Australian ShelterBox Response Team (SRT) volunteer, Peita Berzins has just returned from Haiti where she has been heavily involved in getting much-needed aid into the stricken country. Peita, a retired teacher and author from The Entrance on the NSW Central Coast was working as part of team that included fellow Aussie, Art Shrimpton. This was Peita’s second deployment with ShelterBox, having previously helped in our response to flooding in Malawi in 2014.
Peita reports on her experience below:
I’ve just returned from my second deployment with ShelterBox, to Haiti, a country in crisis. Moreover, Haiti continues to struggle with the profound aftermath of the 2010 earthquake, with the vast majority of its population living in dire poverty. There is a deep bitterness that the billions of dollars in foreign aid which poured in after the earthquake largely did not reach the needy or alleviate entrenched problems.
Today the strong message from the Haitian government about shelter aid is that tents may be used for medical or educational purposes, but not housing; it is shelter kits that are needed here. The message is “Build Back Better.” The two strong tarpaulins, tools and building fixings found in a shelter kit provide a flexible shelter solution that beneficiaries can use in versatile way – providing roofing, or walls, or repairing other structures.
The cultural, historical and social context of the ruling “Build Back Better” is that in the capital Port au Prince are unruly tent cities, where people still live after the earthquake. These cities are dangerous, no-go areas; hence, a different response is required in the cyclone-affected areas to the south and west.
Our first distribution of shelter kits and NFIs (non food items) will occur this week in the cyclone affected areas to the south, in and near Les Cayes, where we plan initially to work with a local community NGO, 410 Bridge.
I was part of the second team in, and I learned a lot about Logistics. This involves the transiting of kit (in our case, 3000 shelter kits, 6000 LuminAID solar lights, 5800 mosquito nets, 3000 Thirst Aid water purifiers, 3000 water jerry cans) through customs via a consignee, into a warehouse, onto trucks and out to our beneficiaries. This requires developing good relationships with each of these people, as well as keeping track of stock control, planned arrivals and distribution spreadsheets. I was guided by our excellent ICC (In Country Coordinator) Richard Innes (UK) and Logs whiz Lesley Garside (UK).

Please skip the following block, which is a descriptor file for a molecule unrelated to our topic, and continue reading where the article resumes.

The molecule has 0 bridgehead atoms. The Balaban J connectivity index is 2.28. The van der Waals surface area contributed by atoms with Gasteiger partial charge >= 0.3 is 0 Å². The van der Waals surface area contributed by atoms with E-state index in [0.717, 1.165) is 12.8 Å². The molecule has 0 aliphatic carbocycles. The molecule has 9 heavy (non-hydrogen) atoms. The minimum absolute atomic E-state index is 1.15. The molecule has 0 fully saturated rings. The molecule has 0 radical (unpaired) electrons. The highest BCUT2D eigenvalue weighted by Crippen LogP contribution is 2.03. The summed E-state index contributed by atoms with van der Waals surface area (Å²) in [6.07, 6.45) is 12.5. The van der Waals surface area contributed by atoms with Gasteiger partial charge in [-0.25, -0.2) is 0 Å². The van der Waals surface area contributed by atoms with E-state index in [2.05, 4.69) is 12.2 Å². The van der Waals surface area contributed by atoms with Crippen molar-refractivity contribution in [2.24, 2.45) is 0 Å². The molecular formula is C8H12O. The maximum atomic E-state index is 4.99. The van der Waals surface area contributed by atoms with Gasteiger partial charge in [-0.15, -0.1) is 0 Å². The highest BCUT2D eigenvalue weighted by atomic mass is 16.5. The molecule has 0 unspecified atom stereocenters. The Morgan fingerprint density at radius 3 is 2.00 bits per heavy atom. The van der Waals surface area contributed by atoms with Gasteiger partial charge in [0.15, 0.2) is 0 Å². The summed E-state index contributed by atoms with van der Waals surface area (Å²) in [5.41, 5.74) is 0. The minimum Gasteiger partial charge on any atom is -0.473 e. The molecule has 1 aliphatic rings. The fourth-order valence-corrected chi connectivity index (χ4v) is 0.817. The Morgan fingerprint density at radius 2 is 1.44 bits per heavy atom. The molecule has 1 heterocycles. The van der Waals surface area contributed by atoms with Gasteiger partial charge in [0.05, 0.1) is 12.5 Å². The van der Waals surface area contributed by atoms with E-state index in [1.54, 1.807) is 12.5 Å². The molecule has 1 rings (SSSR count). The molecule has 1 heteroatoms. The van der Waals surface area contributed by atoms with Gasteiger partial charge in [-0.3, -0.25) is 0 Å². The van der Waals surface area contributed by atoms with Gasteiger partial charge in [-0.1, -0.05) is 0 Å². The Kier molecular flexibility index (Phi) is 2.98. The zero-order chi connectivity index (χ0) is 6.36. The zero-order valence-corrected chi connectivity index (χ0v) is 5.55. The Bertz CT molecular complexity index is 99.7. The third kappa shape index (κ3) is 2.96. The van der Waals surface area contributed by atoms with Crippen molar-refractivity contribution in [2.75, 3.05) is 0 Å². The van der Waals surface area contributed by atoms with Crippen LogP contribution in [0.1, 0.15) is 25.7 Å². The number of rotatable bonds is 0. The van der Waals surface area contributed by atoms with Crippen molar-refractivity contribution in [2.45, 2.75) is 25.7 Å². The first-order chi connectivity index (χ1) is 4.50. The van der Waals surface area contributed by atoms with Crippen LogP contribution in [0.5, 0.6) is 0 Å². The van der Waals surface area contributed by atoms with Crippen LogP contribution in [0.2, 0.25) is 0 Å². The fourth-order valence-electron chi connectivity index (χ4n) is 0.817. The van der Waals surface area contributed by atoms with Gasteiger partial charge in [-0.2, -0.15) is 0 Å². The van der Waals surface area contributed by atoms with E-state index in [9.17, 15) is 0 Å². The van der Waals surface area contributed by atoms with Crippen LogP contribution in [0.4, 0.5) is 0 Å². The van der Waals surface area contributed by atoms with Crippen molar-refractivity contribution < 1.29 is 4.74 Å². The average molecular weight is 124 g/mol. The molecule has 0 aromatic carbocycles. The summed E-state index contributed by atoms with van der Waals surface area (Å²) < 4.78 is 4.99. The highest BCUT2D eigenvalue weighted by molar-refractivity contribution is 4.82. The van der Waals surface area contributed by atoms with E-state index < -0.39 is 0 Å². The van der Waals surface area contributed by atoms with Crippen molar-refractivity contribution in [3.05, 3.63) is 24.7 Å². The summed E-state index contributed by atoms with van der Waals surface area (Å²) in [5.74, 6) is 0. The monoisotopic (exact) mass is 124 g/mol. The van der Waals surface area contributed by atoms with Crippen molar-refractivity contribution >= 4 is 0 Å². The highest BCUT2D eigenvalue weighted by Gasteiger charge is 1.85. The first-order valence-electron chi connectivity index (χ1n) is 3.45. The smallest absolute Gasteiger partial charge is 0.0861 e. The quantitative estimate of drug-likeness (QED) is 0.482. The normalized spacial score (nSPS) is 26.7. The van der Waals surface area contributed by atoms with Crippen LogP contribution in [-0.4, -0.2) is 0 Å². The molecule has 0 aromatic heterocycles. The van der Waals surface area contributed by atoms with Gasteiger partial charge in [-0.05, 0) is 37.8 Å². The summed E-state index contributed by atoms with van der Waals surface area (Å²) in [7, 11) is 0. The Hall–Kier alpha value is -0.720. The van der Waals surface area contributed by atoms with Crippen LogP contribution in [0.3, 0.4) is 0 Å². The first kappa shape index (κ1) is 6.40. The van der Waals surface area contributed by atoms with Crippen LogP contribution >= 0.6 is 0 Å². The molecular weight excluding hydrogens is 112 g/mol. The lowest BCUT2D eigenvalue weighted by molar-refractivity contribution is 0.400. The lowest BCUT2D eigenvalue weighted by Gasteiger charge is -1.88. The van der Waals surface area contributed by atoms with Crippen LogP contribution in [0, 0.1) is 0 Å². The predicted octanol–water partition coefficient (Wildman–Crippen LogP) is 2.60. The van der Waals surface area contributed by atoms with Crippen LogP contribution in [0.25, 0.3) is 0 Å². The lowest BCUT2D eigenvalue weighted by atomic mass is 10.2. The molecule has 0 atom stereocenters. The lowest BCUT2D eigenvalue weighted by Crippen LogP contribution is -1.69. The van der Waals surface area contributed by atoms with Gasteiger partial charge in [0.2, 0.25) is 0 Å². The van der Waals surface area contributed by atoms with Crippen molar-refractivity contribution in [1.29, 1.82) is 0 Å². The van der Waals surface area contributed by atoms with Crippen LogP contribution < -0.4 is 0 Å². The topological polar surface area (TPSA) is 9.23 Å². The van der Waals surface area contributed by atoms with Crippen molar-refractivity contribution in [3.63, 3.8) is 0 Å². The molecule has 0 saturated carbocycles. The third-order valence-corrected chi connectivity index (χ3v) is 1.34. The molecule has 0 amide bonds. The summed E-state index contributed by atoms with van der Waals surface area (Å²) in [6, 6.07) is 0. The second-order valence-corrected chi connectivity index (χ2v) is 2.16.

In the real world of the Haitian capital, Port au Prince, our first delivery of stock arrived at the airport, but then we had the local national two-day holiday for Halloween (November 1 and 2) when everything shuts down!! This resulted in a back-log and delays – a typical part of Logistics and the lives of ShelterBox Response Team Members!
Finally, when our consignment was delivered to the Chatelaine Cargo warehouse, we worked hard, alongside international young volunteers from the NGO All Hands, packing the NFIs into “handbags” to accompany the shelter kits. Team members, Ashton Josephs(UK) and Art Shrimpton(AUS), with help from Dave Ray in HQ, worked out terrific practical guidelines, illustrated and annotated in the native Creole, to assist in ‘Train the Trainer’ sessions and be disseminated to leaders in the local communities. These guidelines include practical advice on building stronger structures and effective ways of securing tarpaulins.
I left Haiti last week knowing our distribution is in good hands with our ShelterBox teams in Port au Prince and in the field. From a broader perspective, clearly Haiti’s problems are serious and long-term; at least we can hope that our supplies to the people in the Les Cayes area go some way to improving their immediate circumstances.
You can help our efforts in Haiti and other countries affected by disaster by donating to our disaster relief fund, The ShelterBox Solution.